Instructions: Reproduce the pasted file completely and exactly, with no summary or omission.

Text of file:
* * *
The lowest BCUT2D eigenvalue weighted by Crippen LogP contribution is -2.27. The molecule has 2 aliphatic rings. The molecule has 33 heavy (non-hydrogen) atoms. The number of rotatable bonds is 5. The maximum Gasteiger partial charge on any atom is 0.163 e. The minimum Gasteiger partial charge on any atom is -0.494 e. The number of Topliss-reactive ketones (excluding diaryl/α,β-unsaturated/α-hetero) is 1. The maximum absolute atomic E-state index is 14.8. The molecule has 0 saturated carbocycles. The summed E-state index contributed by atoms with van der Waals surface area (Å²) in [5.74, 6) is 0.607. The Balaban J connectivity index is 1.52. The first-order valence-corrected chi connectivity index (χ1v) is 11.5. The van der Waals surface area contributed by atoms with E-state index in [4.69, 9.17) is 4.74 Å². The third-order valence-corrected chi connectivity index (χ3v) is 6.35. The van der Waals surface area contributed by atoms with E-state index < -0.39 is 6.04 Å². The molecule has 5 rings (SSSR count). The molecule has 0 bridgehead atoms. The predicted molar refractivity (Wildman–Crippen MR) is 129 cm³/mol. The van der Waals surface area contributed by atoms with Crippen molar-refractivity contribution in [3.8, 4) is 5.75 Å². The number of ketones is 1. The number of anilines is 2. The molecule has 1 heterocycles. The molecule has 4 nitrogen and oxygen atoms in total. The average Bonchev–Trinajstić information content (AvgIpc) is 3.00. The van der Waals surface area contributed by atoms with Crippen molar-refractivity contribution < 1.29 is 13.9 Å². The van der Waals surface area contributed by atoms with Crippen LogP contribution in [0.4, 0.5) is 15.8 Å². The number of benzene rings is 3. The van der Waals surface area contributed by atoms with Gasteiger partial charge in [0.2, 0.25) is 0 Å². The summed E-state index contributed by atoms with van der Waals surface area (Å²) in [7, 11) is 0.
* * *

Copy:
The lowest BCUT2D eigenvalue weighted by Crippen LogP contribution is -2.27. The molecule has 2 aliphatic rings. The molecule has 33 heavy (non-hydrogen) atoms. The number of rotatable bonds is 5. The maximum Gasteiger partial charge on any atom is 0.163 e. The minimum Gasteiger partial charge on any atom is -0.494 e. The number of Topliss-reactive ketones (excluding diaryl/α,β-unsaturated/α-hetero) is 1. The maximum absolute atomic E-state index is 14.8. The molecule has 0 saturated carbocycles. The summed E-state index contributed by atoms with van der Waals surface area (Å²) in [5.74, 6) is 0.607. The Balaban J connectivity index is 1.52. The first-order valence-corrected chi connectivity index (χ1v) is 11.5. The van der Waals surface area contributed by atoms with E-state index in [4.69, 9.17) is 4.74 Å². The third-order valence-corrected chi connectivity index (χ3v) is 6.35. The van der Waals surface area contributed by atoms with E-state index < -0.39 is 6.04 Å². The molecule has 5 rings (SSSR count). The molecule has 0 bridgehead atoms. The predicted molar refractivity (Wildman–Crippen MR) is 129 cm³/mol. The van der Waals surface area contributed by atoms with Crippen molar-refractivity contribution in [3.8, 4) is 5.75 Å². The number of ketones is 1. The number of anilines is 2. The molecule has 1 heterocycles. The molecule has 4 nitrogen and oxygen atoms in total. The average Bonchev–Trinajstić information content (AvgIpc) is 3.00. The van der Waals surface area contributed by atoms with Crippen molar-refractivity contribution < 1.29 is 13.9 Å². The van der Waals surface area contributed by atoms with Crippen LogP contribution in [0.4, 0.5) is 15.8 Å². The number of benzene rings is 3. The van der Waals surface area contributed by atoms with Gasteiger partial charge in [0.2, 0.25) is 0 Å². The summed E-state index contributed by atoms with van der Waals surface area (Å²) in [7, 11) is 0.